Although Dobbs now challenges the district court's refusal to appoint a second replacement attorney, we reject the challenge based on Dobbs's admission of satisfaction with trial counsel's performance and Dobbs's failure to identify any prejudicial actions or omissions by trial counsel. Dobbs complains primarily about counsel's failure to use an investigator. In response to this complaint, we note that the federal defender used an investigator early in the case. We note also that multiple supplemental pro se filings in this case demonstrate that Dobbs desired further use of investigators largely to conduct a fishing expedition rather than to explore legitimate avenues of inquiry
Wilson's arguments against application of the Armed Career Criminal Act and the two level enhancement for reckless endangerment are without merit and we do not address them further. Because we find § 3559 inapplicable, we do not address Wilson's Eighth Amendment argument
In Simmons, the Supreme Court described the concerns present in cases of eyewitness identification:
It must be recognized that improper employment of photographs by police may sometimes cause witnesses to err in identifying criminals. A witness may have obtained only a brief glimpse of a criminal, or may have seen him under poor conditions. Even if the police subsequently follow the most correct photographic identification procedures and show him the pictures of a number of individuals without indicating whom they suspect, there is some danger that the witness may make an incorrect identification. This danger will be increased if the police display to the witness only the picture of a single individual who generally resembles the person he saw, or if they show him the pictures of several persons among which the photograph of a single such individual recurs or is in some way emphasized. The chance of misidentification is also heightened if the police indicate to the witness that they have other evidence that one of the persons pictured committed the crime. Regardless of how the initial misidentification comes about, the witness thereafter is apt to retain in his memory the image of the photograph rather than of the person actually seen, reducing the trustworthiness of subsequent lineup or courtroom identification.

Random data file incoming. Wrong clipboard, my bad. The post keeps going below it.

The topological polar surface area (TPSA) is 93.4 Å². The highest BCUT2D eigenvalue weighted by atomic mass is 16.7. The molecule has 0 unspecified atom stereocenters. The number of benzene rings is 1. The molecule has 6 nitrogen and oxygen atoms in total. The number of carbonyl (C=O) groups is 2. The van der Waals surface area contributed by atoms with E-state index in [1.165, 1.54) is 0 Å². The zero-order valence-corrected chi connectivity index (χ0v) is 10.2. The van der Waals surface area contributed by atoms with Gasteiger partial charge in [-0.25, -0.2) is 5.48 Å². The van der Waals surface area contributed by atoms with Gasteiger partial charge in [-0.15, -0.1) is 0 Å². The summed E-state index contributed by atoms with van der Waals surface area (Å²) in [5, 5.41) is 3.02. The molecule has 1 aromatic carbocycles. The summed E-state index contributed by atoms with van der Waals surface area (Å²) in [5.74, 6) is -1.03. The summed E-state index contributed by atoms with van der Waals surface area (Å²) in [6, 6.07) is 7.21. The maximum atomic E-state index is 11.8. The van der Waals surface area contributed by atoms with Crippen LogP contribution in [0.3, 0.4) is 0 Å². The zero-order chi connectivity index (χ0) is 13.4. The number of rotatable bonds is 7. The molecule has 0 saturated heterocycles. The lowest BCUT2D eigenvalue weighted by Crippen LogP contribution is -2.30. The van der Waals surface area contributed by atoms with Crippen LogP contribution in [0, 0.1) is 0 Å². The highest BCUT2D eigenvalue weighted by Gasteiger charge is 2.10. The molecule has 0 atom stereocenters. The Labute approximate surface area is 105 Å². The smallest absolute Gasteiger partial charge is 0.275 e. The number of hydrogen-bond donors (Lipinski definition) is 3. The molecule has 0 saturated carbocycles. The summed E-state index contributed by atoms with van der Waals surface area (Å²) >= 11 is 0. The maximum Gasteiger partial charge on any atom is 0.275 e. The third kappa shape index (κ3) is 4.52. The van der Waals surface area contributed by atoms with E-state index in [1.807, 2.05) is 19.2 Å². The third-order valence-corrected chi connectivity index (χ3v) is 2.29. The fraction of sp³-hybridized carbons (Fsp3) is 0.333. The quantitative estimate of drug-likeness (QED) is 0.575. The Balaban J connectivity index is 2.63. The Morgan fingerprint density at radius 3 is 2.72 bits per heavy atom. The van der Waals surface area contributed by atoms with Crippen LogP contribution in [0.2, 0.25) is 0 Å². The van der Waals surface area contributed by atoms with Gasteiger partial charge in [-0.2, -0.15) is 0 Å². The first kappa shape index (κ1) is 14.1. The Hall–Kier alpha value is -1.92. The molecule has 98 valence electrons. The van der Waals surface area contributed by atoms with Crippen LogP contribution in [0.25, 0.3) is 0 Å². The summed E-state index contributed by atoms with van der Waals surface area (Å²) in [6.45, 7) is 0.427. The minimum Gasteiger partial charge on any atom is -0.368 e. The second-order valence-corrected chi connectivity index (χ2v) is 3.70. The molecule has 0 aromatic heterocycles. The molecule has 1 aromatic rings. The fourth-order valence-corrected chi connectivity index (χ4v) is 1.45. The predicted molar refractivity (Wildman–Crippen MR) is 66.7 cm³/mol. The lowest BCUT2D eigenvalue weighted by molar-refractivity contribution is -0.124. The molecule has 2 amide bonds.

Simmons, 390 U.S. at 383-84, 88 S. Ct. 967 (footnotes omitted).
In the superceding indictment, the charges against Dobbs were:
Count 1: Interference with Commerce by robbery in violation of 18 U.S.C. § 1951.
Count 2: Carrying and Using a Firearm and Aiding and Abetting the Use and Carrying of a Firearm in violation of 18 U.S.C. § 924(c), and that the firearm was brandished (18 U.S.C. § 924(c) (1) (A) (ii)).
Count 3: Possessing or Aiding and Abetting the Possessing of a Firearm in violation of 18 U.S.C. § 922(g).